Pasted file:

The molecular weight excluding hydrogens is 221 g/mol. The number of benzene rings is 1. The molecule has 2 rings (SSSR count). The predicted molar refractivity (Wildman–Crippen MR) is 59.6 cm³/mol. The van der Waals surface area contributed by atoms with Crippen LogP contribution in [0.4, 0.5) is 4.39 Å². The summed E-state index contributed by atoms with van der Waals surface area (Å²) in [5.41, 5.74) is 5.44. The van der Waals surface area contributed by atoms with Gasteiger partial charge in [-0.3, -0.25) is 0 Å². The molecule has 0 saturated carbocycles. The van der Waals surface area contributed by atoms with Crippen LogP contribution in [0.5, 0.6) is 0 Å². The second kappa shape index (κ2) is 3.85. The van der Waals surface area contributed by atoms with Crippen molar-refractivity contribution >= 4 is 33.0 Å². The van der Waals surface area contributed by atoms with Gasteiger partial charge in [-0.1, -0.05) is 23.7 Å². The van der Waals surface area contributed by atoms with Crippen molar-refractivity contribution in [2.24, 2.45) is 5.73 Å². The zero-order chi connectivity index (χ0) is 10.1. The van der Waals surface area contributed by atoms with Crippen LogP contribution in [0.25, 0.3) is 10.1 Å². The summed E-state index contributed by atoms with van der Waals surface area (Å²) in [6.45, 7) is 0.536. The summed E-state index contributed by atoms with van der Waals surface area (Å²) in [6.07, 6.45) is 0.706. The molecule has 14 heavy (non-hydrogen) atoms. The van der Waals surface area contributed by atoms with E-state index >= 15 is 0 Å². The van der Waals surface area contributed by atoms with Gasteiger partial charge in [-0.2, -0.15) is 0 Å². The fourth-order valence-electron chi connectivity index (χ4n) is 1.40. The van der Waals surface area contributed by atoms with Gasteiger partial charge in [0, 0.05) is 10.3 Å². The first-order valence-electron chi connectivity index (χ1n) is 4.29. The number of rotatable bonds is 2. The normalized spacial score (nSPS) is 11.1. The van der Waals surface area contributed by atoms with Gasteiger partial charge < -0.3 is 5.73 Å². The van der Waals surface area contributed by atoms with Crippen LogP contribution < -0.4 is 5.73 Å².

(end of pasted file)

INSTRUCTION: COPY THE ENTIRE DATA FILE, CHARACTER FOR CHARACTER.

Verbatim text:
The molecular weight excluding hydrogens is 221 g/mol. The number of benzene rings is 1. The molecule has 2 rings (SSSR count). The predicted molar refractivity (Wildman–Crippen MR) is 59.6 cm³/mol. The van der Waals surface area contributed by atoms with Crippen LogP contribution in [0.4, 0.5) is 4.39 Å². The summed E-state index contributed by atoms with van der Waals surface area (Å²) in [5.41, 5.74) is 5.44. The van der Waals surface area contributed by atoms with Gasteiger partial charge in [-0.3, -0.25) is 0 Å². The molecule has 0 saturated carbocycles. The van der Waals surface area contributed by atoms with Crippen LogP contribution in [0.5, 0.6) is 0 Å². The second kappa shape index (κ2) is 3.85. The van der Waals surface area contributed by atoms with Crippen molar-refractivity contribution >= 4 is 33.0 Å². The van der Waals surface area contributed by atoms with Gasteiger partial charge in [-0.1, -0.05) is 23.7 Å². The van der Waals surface area contributed by atoms with Crippen molar-refractivity contribution in [2.24, 2.45) is 5.73 Å². The zero-order chi connectivity index (χ0) is 10.1. The van der Waals surface area contributed by atoms with Crippen LogP contribution in [0.25, 0.3) is 10.1 Å². The summed E-state index contributed by atoms with van der Waals surface area (Å²) in [6.45, 7) is 0.536. The summed E-state index contributed by atoms with van der Waals surface area (Å²) in [6.07, 6.45) is 0.706. The molecule has 14 heavy (non-hydrogen) atoms. The van der Waals surface area contributed by atoms with E-state index >= 15 is 0 Å². The van der Waals surface area contributed by atoms with Gasteiger partial charge in [-0.2, -0.15) is 0 Å². The fourth-order valence-electron chi connectivity index (χ4n) is 1.40. The van der Waals surface area contributed by atoms with Gasteiger partial charge in [0, 0.05) is 10.3 Å². The first-order valence-electron chi connectivity index (χ1n) is 4.29. The number of rotatable bonds is 2. The normalized spacial score (nSPS) is 11.1. The van der Waals surface area contributed by atoms with Gasteiger partial charge < -0.3 is 5.73 Å². The van der Waals surface area contributed by atoms with Crippen LogP contribution < -0.4 is 5.73 Å².